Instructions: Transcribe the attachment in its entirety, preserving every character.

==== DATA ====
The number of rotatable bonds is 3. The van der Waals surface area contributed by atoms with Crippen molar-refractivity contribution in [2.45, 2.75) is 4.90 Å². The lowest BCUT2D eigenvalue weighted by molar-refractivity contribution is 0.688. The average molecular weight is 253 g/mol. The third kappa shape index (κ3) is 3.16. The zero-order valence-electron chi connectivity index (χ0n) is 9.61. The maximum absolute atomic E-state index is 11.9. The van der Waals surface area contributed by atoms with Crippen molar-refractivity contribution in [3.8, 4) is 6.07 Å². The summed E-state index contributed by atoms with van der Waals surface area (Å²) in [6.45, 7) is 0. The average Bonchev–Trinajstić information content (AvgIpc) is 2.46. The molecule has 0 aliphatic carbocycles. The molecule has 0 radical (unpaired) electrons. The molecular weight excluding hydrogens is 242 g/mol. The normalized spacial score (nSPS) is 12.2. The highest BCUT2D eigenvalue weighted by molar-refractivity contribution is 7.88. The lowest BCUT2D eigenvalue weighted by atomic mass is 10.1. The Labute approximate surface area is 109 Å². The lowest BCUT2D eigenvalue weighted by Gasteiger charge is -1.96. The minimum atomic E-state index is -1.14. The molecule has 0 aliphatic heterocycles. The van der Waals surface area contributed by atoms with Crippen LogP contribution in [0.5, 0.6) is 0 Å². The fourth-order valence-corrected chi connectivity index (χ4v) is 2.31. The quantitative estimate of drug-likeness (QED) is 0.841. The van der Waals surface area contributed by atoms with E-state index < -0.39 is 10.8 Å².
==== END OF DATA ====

The number of rotatable bonds is 3. The van der Waals surface area contributed by atoms with Crippen molar-refractivity contribution in [2.45, 2.75) is 4.90 Å². The lowest BCUT2D eigenvalue weighted by molar-refractivity contribution is 0.688. The average molecular weight is 253 g/mol. The third kappa shape index (κ3) is 3.16. The zero-order valence-electron chi connectivity index (χ0n) is 9.61. The maximum absolute atomic E-state index is 11.9. The van der Waals surface area contributed by atoms with Crippen molar-refractivity contribution in [3.8, 4) is 6.07 Å². The summed E-state index contributed by atoms with van der Waals surface area (Å²) in [6.45, 7) is 0. The average Bonchev–Trinajstić information content (AvgIpc) is 2.46. The molecule has 0 aliphatic carbocycles. The molecule has 0 radical (unpaired) electrons. The molecular weight excluding hydrogens is 242 g/mol. The normalized spacial score (nSPS) is 12.2. The highest BCUT2D eigenvalue weighted by molar-refractivity contribution is 7.88. The lowest BCUT2D eigenvalue weighted by atomic mass is 10.1. The Labute approximate surface area is 109 Å². The lowest BCUT2D eigenvalue weighted by Gasteiger charge is -1.96. The minimum atomic E-state index is -1.14. The molecule has 0 aliphatic heterocycles. The van der Waals surface area contributed by atoms with Crippen LogP contribution in [0.5, 0.6) is 0 Å². The fourth-order valence-corrected chi connectivity index (χ4v) is 2.31. The quantitative estimate of drug-likeness (QED) is 0.841. The van der Waals surface area contributed by atoms with E-state index < -0.39 is 10.8 Å².